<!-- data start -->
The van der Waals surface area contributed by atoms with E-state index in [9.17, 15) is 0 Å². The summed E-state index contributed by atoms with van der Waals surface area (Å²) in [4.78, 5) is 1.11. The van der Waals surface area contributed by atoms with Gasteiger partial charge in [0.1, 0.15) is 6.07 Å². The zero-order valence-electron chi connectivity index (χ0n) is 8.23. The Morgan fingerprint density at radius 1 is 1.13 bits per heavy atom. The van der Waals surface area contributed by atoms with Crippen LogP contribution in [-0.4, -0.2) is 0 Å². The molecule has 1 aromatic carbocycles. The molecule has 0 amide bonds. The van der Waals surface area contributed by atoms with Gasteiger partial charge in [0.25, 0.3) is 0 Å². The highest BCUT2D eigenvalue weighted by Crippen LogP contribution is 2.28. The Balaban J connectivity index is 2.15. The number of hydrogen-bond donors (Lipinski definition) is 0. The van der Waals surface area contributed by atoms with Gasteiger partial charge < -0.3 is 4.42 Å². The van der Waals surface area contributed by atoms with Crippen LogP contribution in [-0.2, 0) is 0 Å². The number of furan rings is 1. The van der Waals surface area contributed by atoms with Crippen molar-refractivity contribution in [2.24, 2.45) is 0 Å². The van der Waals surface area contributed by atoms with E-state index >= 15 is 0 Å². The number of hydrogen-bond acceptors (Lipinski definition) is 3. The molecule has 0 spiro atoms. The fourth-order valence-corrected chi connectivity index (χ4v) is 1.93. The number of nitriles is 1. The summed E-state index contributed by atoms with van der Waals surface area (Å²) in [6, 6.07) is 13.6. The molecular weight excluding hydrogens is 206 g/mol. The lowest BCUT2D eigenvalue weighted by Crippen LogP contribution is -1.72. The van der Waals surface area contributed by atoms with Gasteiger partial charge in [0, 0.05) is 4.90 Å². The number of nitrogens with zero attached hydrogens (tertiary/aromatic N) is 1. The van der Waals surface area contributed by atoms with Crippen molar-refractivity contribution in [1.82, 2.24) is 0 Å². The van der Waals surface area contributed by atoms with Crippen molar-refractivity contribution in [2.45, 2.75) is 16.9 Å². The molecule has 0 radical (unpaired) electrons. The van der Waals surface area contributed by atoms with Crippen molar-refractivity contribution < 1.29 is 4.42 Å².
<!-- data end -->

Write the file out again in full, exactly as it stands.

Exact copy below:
The van der Waals surface area contributed by atoms with E-state index in [9.17, 15) is 0 Å². The summed E-state index contributed by atoms with van der Waals surface area (Å²) in [4.78, 5) is 1.11. The van der Waals surface area contributed by atoms with Gasteiger partial charge in [0.1, 0.15) is 6.07 Å². The zero-order valence-electron chi connectivity index (χ0n) is 8.23. The Morgan fingerprint density at radius 1 is 1.13 bits per heavy atom. The van der Waals surface area contributed by atoms with Crippen LogP contribution in [-0.4, -0.2) is 0 Å². The molecule has 1 aromatic carbocycles. The molecule has 0 amide bonds. The van der Waals surface area contributed by atoms with Gasteiger partial charge in [0.25, 0.3) is 0 Å². The highest BCUT2D eigenvalue weighted by Crippen LogP contribution is 2.28. The Balaban J connectivity index is 2.15. The number of hydrogen-bond donors (Lipinski definition) is 0. The van der Waals surface area contributed by atoms with Gasteiger partial charge < -0.3 is 4.42 Å². The van der Waals surface area contributed by atoms with Crippen LogP contribution in [-0.2, 0) is 0 Å². The number of furan rings is 1. The van der Waals surface area contributed by atoms with Crippen molar-refractivity contribution in [2.24, 2.45) is 0 Å². The van der Waals surface area contributed by atoms with E-state index >= 15 is 0 Å². The number of hydrogen-bond acceptors (Lipinski definition) is 3. The molecule has 0 spiro atoms. The fourth-order valence-corrected chi connectivity index (χ4v) is 1.93. The number of nitriles is 1. The summed E-state index contributed by atoms with van der Waals surface area (Å²) in [6, 6.07) is 13.6. The molecular weight excluding hydrogens is 206 g/mol. The lowest BCUT2D eigenvalue weighted by Crippen LogP contribution is -1.72. The van der Waals surface area contributed by atoms with Gasteiger partial charge in [0, 0.05) is 4.90 Å². The number of nitrogens with zero attached hydrogens (tertiary/aromatic N) is 1. The van der Waals surface area contributed by atoms with Crippen molar-refractivity contribution in [1.82, 2.24) is 0 Å². The van der Waals surface area contributed by atoms with Crippen molar-refractivity contribution in [2.45, 2.75) is 16.9 Å². The molecule has 0 radical (unpaired) electrons. The van der Waals surface area contributed by atoms with Crippen molar-refractivity contribution < 1.29 is 4.42 Å².